Cerner’s fortunes are tied to hospitals. While the spring surge saw medical centers “dig in” and cancel elective procedures, their outlook “looks solid,” said CEO Brent Shafer.
Hospitals are now unlocking government funding and spending money to improve operations and workforce management, investing in Cerner products like touchless registration and other front-end improvements. That has “made a tremendous difference” for the firm, Shafer added. “You see spending that looks normal.”
Moreover, with the help of Amazon Web Services, Cerner has amassed a 500,000-patient database of COVID-positive patients. Trigg said it is being utilized by 30 academic medical centers to improve treatment and future pandemic response, as well as to target vaccination in underserved communities.
But not everyone has been able to capitalize. Asked to comment on how sales of Siemens Healthineers’ antibody tests – an established market segment for the big med-tech – are going amid the vaccine rollout, CEO Bernhard Montag gave this sanguine assessment: “The irony is that this market didn’t really take off.”
Montag said Siemens is working very closely with governments to see if there is any use for its antibody tests as a companion diagnostic of sorts. “But I would not bet on it,” he cautioned. “I would not make a story out of it.”
The jury is still out in terms of testing’s role in clinical trials, Montag added, noting that “there’s a lot of work ahead” in understanding how the body’s reaction to the shot and immunity work together. But to the point of whether there’s a need to test every person, he said, “I don’t want to be bullish.”
Montag’s comments clearly reflect a business opportunity that has not panned out, at least not to the extent Siemens had hoped. It’s similar to the experience of makers of monoclonal antibody therapies, such as Regeneron, which pushed through an emergency approval for its casirivimab-and-imdevimab cocktail, only to see infectious-disease doctors give the drug a lukewarm reception.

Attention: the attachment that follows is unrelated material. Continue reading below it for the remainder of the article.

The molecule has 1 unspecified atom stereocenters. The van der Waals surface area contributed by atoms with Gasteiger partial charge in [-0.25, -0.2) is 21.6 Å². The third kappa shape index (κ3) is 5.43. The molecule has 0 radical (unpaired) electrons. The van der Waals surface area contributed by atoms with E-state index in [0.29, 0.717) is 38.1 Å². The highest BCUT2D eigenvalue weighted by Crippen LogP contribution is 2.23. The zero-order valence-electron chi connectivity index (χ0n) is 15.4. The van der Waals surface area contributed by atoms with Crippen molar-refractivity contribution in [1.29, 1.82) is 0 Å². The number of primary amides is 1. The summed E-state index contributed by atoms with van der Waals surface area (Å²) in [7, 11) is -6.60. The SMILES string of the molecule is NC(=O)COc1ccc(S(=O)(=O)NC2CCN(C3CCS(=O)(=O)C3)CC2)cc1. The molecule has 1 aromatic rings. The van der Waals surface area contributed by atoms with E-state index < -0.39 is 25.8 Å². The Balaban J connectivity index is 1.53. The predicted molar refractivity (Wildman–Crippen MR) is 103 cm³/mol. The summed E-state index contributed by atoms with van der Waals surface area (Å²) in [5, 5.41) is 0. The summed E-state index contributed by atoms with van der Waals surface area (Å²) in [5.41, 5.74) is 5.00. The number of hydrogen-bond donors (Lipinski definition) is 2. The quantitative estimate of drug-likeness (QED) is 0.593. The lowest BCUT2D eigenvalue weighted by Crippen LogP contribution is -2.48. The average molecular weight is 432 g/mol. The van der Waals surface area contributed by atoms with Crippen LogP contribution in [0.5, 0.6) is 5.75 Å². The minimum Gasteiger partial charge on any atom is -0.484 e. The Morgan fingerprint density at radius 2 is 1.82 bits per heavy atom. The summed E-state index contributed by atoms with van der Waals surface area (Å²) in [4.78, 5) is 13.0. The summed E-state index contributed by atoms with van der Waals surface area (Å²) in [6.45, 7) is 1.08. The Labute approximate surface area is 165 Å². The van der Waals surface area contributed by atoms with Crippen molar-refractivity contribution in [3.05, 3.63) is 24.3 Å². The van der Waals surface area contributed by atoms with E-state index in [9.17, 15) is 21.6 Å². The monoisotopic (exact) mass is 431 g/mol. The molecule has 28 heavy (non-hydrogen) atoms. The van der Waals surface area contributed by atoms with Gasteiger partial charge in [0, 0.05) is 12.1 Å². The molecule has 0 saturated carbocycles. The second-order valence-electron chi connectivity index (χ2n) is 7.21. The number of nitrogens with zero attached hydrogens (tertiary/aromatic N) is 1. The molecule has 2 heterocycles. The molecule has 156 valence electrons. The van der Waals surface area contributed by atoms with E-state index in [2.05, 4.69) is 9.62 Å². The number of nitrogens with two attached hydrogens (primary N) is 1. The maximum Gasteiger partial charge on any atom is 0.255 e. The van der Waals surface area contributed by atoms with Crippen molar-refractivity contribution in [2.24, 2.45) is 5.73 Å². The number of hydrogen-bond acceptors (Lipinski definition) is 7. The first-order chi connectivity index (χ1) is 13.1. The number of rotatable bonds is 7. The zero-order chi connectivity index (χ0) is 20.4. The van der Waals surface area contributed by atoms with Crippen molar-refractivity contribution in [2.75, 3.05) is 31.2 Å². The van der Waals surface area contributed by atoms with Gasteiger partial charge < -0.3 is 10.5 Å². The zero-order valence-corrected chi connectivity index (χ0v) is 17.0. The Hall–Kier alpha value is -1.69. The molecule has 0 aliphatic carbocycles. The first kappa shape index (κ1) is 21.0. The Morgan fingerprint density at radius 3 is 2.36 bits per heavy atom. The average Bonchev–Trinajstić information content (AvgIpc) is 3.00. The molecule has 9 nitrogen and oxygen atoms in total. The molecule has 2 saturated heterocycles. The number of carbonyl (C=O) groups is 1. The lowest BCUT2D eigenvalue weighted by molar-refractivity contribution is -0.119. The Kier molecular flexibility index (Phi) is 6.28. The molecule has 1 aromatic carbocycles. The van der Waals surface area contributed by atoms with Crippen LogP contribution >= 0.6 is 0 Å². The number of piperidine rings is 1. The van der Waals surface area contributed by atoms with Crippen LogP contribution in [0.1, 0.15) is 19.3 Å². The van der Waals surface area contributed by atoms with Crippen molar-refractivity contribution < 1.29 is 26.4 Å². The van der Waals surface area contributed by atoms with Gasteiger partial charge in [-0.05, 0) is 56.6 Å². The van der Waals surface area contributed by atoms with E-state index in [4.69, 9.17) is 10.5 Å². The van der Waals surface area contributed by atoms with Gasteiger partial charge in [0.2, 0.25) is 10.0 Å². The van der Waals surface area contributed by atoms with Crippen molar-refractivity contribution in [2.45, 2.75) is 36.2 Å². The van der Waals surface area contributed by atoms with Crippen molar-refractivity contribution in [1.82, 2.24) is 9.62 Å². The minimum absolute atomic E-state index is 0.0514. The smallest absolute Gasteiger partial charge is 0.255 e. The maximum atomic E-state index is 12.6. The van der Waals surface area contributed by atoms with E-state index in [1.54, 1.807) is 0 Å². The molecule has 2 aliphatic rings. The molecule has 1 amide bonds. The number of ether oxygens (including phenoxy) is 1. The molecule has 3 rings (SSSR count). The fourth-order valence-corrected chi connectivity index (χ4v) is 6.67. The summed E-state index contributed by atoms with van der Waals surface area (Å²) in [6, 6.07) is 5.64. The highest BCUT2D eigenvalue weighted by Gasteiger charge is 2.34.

“It’s a problem,” acknowledged Regeneron R&D chief George Yancopoulos, who was asked on Monday by JPM analyst Cory Kasimov why the biotech’s antibody cocktail, which targets the SARS-CoV-2 spike protein and is injected intravenously, isn’t being used more in real-world settings. Yancopoulos attributed this to the cocktail’s rollout in the midst of an emergency.
“We need to work much more closely with the government to figure out much more effective ways to get this to patients,” he explained. “There are hundreds of thousands of people getting infected that fit the profile of the antibody therapies. It could slow down progression of patients into hospitals and more severe states.”
Regeneron stands in contrast to drugmaker Gilead, whose CEO, Daniel O’Day, revealed on Monday that its COVID-19 therapeutic Veklury (remdesivir) was estimated to bring about $2.8 billion in sales for 2020.
It may be too early to crown anyone a pandemic winner or loser, other than the leading vaccine makers. What is apparent, especially after this year’s JP Morgan conference, is that while COVID has been a catalyst for the healthcare industry, its effects have not been felt equally.